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  1. jrv
    jrv is offline
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    Originally posted by AJB
    Yes it does. The snap track AGPS has the location calculated by the network. No network, no location.

    Network -> provides coarse location to handset AGPS chip
    Handset -> locks & listens to GPS satellites
    Handset -> provides location centre with GPS data
    Location Centre (network) -> calculates location.
    Location Centre (network) -> may provide data back to handset or to requesting network based service.

    No network, no GPS position, because[list=1][*]no initial location to get satellite bearings (this could mean a search of > 1 day just to get satellite info), [*]No location centre to do the grunt work of calculating the position from the GPS receiver. This is also computationally expensive.[/list=1]
    It might be better to say “No network, no quick location”. If the phone is capable of downloading the GPS almanac then it could do satellite selections & the calculations itself.

    If the AGPS chip can’t make almanac information from the satellite broadcasts available then no position calculation is possible in the phone. The only possibility then is to have the phone retrieve an almanac over the internet, which requires network availability and a site somewhere that keeps a current almanac in a useful form.

    The calculations for GPS may have required a lot of CPU back when GPS was developed but CPUs are much faster now. I’d bet that the Treo CPU is a lot faster than most GPS units. I think the timing requirements, to measure the small delays between mark pulses from the satellites, is much harder to do.

    The question I’d have is battery life. A Treo app could cache an almanac in memory, but if that is stale and a new one needed then the phone must stay awake and listen. It might be cheaper in terms of battery life to download the almanac over the Internet in this case. After that you need to collect several samples to get the error circle down, and that may take time if you’re moving erratically as samples are being collected.

    The almanac is broadcast by the satellites every 15 minutes. There’s no need to wait a day.

    One of my older phones, either the Kyocera QCP-6035 or Treo-300, had a debug page that gave the geographic coordinates of the tower you use were using. This provides good enough information, along with a current almanac, to do a rough location estimate quickly.
  2. #22  
    If this data is usable it could be interesting. Even if it is just the location of the tower.

    Take a look at this program for Symbian P800 - miniGPS -- for an example of what could be done.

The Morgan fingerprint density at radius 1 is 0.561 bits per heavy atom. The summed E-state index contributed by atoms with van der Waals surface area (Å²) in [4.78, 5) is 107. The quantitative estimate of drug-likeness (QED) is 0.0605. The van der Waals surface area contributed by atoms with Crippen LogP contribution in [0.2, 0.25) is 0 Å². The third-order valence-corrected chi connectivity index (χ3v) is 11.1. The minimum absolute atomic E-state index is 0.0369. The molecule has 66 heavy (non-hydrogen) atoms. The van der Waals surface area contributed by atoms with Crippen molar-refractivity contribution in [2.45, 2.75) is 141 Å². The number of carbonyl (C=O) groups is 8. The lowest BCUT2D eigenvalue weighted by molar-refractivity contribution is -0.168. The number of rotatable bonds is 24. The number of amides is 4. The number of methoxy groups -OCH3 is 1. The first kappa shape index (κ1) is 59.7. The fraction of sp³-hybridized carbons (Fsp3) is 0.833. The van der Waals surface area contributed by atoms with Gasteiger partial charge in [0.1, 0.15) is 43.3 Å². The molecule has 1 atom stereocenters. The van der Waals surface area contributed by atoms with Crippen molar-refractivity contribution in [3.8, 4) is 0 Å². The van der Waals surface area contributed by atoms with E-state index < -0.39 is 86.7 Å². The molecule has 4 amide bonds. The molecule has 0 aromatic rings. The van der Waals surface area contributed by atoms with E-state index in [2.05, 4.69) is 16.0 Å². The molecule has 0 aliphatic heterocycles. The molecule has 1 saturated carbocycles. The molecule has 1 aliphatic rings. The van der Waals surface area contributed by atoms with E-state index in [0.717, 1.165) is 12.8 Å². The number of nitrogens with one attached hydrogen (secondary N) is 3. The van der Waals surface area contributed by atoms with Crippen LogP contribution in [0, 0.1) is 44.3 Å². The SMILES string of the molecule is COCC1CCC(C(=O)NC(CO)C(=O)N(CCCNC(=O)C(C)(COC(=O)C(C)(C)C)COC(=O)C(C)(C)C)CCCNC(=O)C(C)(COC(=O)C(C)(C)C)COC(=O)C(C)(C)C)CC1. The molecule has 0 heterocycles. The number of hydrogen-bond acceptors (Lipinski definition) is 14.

3. #23  
    SnapTrack is the system and is owned by QUalcomm of CDMA fame. This was described accurately above. But why adopt this and not just put a real gps chip in the phone?

    Reason 1 is that if the carrier does it, then no matter the CPU power of the phone, lat/long calculations can be made for any user
    Reason 2 is that this system was already available and was the only choice to meet world governments insistence on geopositiong info for a cell phone (for ermergency and homeland security reasons)
    REason 3-----the secret---- Since you don't kknow where you are and the Carrier now does, they control you and can offer this control to avid marketers. Scenario----You are cruising on Interstate 999 at lunch time. Your phone location is interpolated by Sprint in a separate computer system. They send you a SMS that says there is a Mickie D's ten miles ahead.---and would you like driving instructions, turn by turn. Also would you like a super size coupon on a Big Mac? Of course you would and it is now in your phone. Following the directions on your phone, you pull in to Mickie Ds and drive up to the window. You beam the T600 at the order window and your order is lowered down to you and the coupon for the big mac is IR beamed and credited to your account!

    Not so bad and Sprint dings McDonalds for the comarketing charge. In this scenario, the local cardioligist now knowing you love the fat offers you a buy one, get one stent for your clogged arteries-----along with driving instructions to his clinic. The local hospital hearing from the system that you are going to the cardioligist, sends you a SMS offering turn by turn directions to the ER..............
    So you can see where this is all going...... And the carrier controls the whole mess....... This is why they can't wait to get sufficient mass of capable phones out there.........
  4. AJB
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    Originally posted by jhaglund
    REason 3-----the secret---- Since you don't kknow where you are and the Carrier now does, they control you and can offer this control to avid marketers...
    This is why they can't wait to get sufficient mass of capable phones out there

    Q: How do you make God laugh?
    A: Tell Him your plans :-)
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